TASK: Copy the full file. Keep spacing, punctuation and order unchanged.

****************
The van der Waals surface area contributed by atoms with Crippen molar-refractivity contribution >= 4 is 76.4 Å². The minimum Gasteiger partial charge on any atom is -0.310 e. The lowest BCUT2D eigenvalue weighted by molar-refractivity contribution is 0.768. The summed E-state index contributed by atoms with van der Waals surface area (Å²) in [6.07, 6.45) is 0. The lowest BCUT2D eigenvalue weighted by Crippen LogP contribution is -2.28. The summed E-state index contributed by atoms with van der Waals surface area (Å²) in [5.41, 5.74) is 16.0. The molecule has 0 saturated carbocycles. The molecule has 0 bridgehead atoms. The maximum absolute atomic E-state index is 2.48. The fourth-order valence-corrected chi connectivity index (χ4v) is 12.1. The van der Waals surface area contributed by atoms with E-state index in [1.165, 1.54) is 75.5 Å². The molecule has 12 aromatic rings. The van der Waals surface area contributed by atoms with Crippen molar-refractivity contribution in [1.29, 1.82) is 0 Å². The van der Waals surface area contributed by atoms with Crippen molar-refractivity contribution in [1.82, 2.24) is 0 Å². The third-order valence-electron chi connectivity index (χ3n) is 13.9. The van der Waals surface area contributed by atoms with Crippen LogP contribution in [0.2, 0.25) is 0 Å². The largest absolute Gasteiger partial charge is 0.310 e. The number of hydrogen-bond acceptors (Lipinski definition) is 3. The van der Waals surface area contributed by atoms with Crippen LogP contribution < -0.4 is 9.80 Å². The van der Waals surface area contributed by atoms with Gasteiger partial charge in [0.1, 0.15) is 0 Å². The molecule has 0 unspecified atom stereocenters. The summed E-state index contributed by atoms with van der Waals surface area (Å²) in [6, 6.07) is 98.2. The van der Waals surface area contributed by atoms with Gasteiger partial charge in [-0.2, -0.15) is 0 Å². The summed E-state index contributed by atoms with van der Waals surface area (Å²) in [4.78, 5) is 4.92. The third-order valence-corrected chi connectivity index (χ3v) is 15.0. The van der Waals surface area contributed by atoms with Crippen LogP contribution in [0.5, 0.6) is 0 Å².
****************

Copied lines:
The van der Waals surface area contributed by atoms with Crippen molar-refractivity contribution >= 4 is 76.4 Å². The minimum Gasteiger partial charge on any atom is -0.310 e. The lowest BCUT2D eigenvalue weighted by molar-refractivity contribution is 0.768. The summed E-state index contributed by atoms with van der Waals surface area (Å²) in [6.07, 6.45) is 0. The lowest BCUT2D eigenvalue weighted by Crippen LogP contribution is -2.28. The summed E-state index contributed by atoms with van der Waals surface area (Å²) in [5.41, 5.74) is 16.0. The molecule has 0 saturated carbocycles. The molecule has 0 bridgehead atoms. The maximum absolute atomic E-state index is 2.48. The fourth-order valence-corrected chi connectivity index (χ4v) is 12.1. The van der Waals surface area contributed by atoms with E-state index in [1.165, 1.54) is 75.5 Å². The molecule has 12 aromatic rings. The van der Waals surface area contributed by atoms with Crippen molar-refractivity contribution in [1.29, 1.82) is 0 Å². The van der Waals surface area contributed by atoms with Crippen molar-refractivity contribution in [1.82, 2.24) is 0 Å². The third-order valence-electron chi connectivity index (χ3n) is 13.9. The van der Waals surface area contributed by atoms with Crippen LogP contribution in [0.2, 0.25) is 0 Å². The largest absolute Gasteiger partial charge is 0.310 e. The number of hydrogen-bond acceptors (Lipinski definition) is 3. The van der Waals surface area contributed by atoms with Crippen LogP contribution < -0.4 is 9.80 Å². The van der Waals surface area contributed by atoms with Gasteiger partial charge in [0.1, 0.15) is 0 Å². The molecule has 0 unspecified atom stereocenters. The summed E-state index contributed by atoms with van der Waals surface area (Å²) in [6, 6.07) is 98.2. The van der Waals surface area contributed by atoms with Gasteiger partial charge in [-0.2, -0.15) is 0 Å². The summed E-state index contributed by atoms with van der Waals surface area (Å²) in [4.78, 5) is 4.92. The third-order valence-corrected chi connectivity index (χ3v) is 15.0. The van der Waals surface area contributed by atoms with Crippen LogP contribution in [0.5, 0.6) is 0 Å².